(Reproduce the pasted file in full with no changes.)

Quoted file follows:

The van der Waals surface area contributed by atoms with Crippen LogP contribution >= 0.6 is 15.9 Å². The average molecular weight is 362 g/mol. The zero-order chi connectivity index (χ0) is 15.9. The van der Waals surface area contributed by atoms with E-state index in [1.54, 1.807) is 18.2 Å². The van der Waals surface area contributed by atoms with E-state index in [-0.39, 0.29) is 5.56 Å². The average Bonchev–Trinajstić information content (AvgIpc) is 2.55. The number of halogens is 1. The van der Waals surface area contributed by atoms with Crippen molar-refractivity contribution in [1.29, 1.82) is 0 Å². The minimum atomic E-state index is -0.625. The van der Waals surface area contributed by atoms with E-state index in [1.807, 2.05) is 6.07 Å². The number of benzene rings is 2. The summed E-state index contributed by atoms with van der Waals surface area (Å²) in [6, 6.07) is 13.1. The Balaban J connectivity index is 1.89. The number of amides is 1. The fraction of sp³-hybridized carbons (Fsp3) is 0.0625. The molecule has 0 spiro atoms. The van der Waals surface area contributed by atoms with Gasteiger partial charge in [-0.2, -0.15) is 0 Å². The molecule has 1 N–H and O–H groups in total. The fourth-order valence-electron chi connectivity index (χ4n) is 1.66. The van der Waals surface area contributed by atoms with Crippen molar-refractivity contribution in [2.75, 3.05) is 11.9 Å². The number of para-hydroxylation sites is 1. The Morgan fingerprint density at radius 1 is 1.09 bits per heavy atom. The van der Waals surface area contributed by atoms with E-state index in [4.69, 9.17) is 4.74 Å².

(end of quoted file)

The van der Waals surface area contributed by atoms with Crippen LogP contribution >= 0.6 is 15.9 Å². The average molecular weight is 362 g/mol. The zero-order chi connectivity index (χ0) is 15.9. The van der Waals surface area contributed by atoms with E-state index in [1.54, 1.807) is 18.2 Å². The van der Waals surface area contributed by atoms with E-state index in [-0.39, 0.29) is 5.56 Å². The average Bonchev–Trinajstić information content (AvgIpc) is 2.55. The number of halogens is 1. The van der Waals surface area contributed by atoms with Crippen molar-refractivity contribution in [1.29, 1.82) is 0 Å². The minimum atomic E-state index is -0.625. The van der Waals surface area contributed by atoms with E-state index in [1.807, 2.05) is 6.07 Å². The number of benzene rings is 2. The summed E-state index contributed by atoms with van der Waals surface area (Å²) in [6, 6.07) is 13.1. The Balaban J connectivity index is 1.89. The number of amides is 1. The fraction of sp³-hybridized carbons (Fsp3) is 0.0625. The molecule has 0 spiro atoms. The van der Waals surface area contributed by atoms with Gasteiger partial charge in [-0.2, -0.15) is 0 Å². The molecule has 1 N–H and O–H groups in total. The fourth-order valence-electron chi connectivity index (χ4n) is 1.66. The van der Waals surface area contributed by atoms with Crippen molar-refractivity contribution in [2.75, 3.05) is 11.9 Å². The number of para-hydroxylation sites is 1. The Morgan fingerprint density at radius 1 is 1.09 bits per heavy atom. The van der Waals surface area contributed by atoms with E-state index in [4.69, 9.17) is 4.74 Å².